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Thursday, November 13, 2003

Canadian international merchandise trade

September 2003 

Merchandise trade rebounded in September, recovering most of the declines experienced in August, largely because of the power blackout in Ontario and the northeastern United States.

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Canadian companies exported $33.7 billion in merchandise in September, up 4.7%. At the same time, imports rose 4.5% to just over $28.0 billion.

As a result, Canada's trade surplus with the rest of the world increased for the third consecutive month, surpassing $5.6 billion. During the past three months, the trade balance has increased by more than $1 billion.

Note to readers

Merchandise trade is one component of the current account of Canada's balance of payments, which also includes trade in services.

"Other OECD countries," mentioned in the text, include Australia, Iceland, Mexico, New Zealand, Norway, Switzerland, Turkey, Poland, South Korea, Hungary, the Czech Republic and Slovakia.


In general, merchandise trade data are revised on an ongoing basis for each month of the current year. Customs basis data are revised for the previous data year each quarter.

Factors influencing revisions include late receipt of import and export documentation, incorrect information on customs forms, replacement of estimates with actual figures, changes in classification of merchandise based on more current information, and changes to seasonal adjustment factors.

Revised data are available in the appropriate CANSIM tables.

The trade surplus with the United States also improved in September, rising from $7.7 billion to just over $8.1 billion, thanks to strong movements in the automotive and forestry sectors.

American companies purchased $27.7 billion in Canadian merchandise, up 4.4%. These exports accounted for 82% of Canada's total. Canada in turn purchased $19.6 billion from the United States, up 4.0%, accounting for about 70% of total imports.

Canada's total non-US trade deficit widened a marginal $95 million in September in spite of increased exports to every major region except the European Union, to which exports fell 10.9%. Canada's trade deficit with countries in the "other OECD country" category narrowed by $305 million in September; this was the only non-US region with which Canada's trade deficit went down.

Canada registered a trade surplus with Japan for the second consecutive month. Exports increased 4.0% to $838 million, while imports climbed 5.1% to $804 million.

On a year-to-date basis, total merchandise exports were 1.4% lower than in the same period of 2002, while imports were down 2.7%.

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Widespread export increases for all sectors

Almost half of the $1.5 billion export jump in September stemmed from increased activity in the automotive sector, in which exports rose 10.4% to more than $7.4 billion. This followed an abnormally low August, due in part to power outages in Ontario and the northeastern United States.

Manufacturers resumed full production, with 2004 model vehicles rolling off assembly lines and heading to dealerships across North America. Passenger auto exports accounted for the majority of the growth, climbing 18.1% to $3.7 billion.

Motor vehicle parts exports grew 5.0% to $2.4 billion and trucks and other motor vehicles inched up 1.0% to $1.3 billion.

All industrial categories increased in September, pushing exports of industrial goods and materials up 4.4% to $5.5 billion. Nickel ore exports returned to more normal levels, following months of labour strikes and production cutbacks during the summer.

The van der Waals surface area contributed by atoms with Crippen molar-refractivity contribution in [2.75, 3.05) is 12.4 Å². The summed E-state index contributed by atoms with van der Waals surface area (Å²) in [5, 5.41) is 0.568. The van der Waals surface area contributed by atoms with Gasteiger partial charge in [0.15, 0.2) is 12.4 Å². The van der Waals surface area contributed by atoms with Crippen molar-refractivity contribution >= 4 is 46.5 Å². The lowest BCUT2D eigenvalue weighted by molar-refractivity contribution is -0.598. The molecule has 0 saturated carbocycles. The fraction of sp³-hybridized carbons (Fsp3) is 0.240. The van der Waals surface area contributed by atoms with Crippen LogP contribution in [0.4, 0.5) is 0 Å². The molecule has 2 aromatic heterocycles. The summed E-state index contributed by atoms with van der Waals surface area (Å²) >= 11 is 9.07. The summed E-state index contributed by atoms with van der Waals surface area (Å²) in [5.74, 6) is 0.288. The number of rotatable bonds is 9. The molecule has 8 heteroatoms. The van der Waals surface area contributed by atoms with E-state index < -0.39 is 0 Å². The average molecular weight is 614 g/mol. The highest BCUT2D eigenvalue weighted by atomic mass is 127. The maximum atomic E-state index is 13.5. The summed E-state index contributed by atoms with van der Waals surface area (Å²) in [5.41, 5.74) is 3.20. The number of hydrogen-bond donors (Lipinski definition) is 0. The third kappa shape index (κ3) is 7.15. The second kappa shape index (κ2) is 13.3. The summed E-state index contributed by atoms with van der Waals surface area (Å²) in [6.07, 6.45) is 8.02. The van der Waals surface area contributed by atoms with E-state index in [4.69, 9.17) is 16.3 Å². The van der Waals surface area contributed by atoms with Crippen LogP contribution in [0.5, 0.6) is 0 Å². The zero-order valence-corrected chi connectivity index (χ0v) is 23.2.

Canadians exported $5.1 billion in energy products, a gain of 4.6% from August. Leading the growth was a 7.0% increase in natural gas exports to $2.5 billion, mainly on higher volumes, as prices rose only slightly. Electricity exports more than doubled, from $111 million in August to just under $250 million in September.

Offsetting these gains were lower crude petroleum exports, which slid 9.2% to $1.4 billion, their second consecutive monthly decline. Prices for crude petroleum dipped 3.4%, ending two months of hikes.

Forestry product exports continued their upward trend, rising 5.2% to $3.1 billion. Strong prices, combined with higher volumes attempting to satisfy solid US demand, were responsible for these increases. Lumber exports rose for the fifth consecutive month, up 9.7% in September. Housing starts south of the border continued their torrid pace, as new home purchasers sought to take advantage of low mortgage rates.

Other wood fabricated materials jumped 13.1% to a record level of over $650 million on higher exports of plywood and of oriented strand board. Prices for these materials increased 5.3% in September and 30% in the last four months.

Wheat exports increased $81 million (+29.2%) in September, growing by almost $200 million during the third quarter of 2003. Shipments from Ontario accounted for the majority of this rise, as recent harvests yielded higher-than-usual production. This commodity was the main contributor to the 3.8% improvement for exports in the agricultural and fishing product sector.

Meat and meat preparation exports also surged 46.2%, with exports of Canadian beef to the United States resuming after months of a ban arising from the bovine spongiform encephalopathy (BSE) incident. Shipments began to flow slowly across the border after the United States, along with Mexico and Russia, allowed imports of boneless meat from cattle under 30 months old. There was still a widespread ban on Canadian beef products, including live cattle, and export values in September were lower than before the ban was implemented.

Also contributing to the overall rise in meat exports were large pork product exports, mainly to non-US destinations.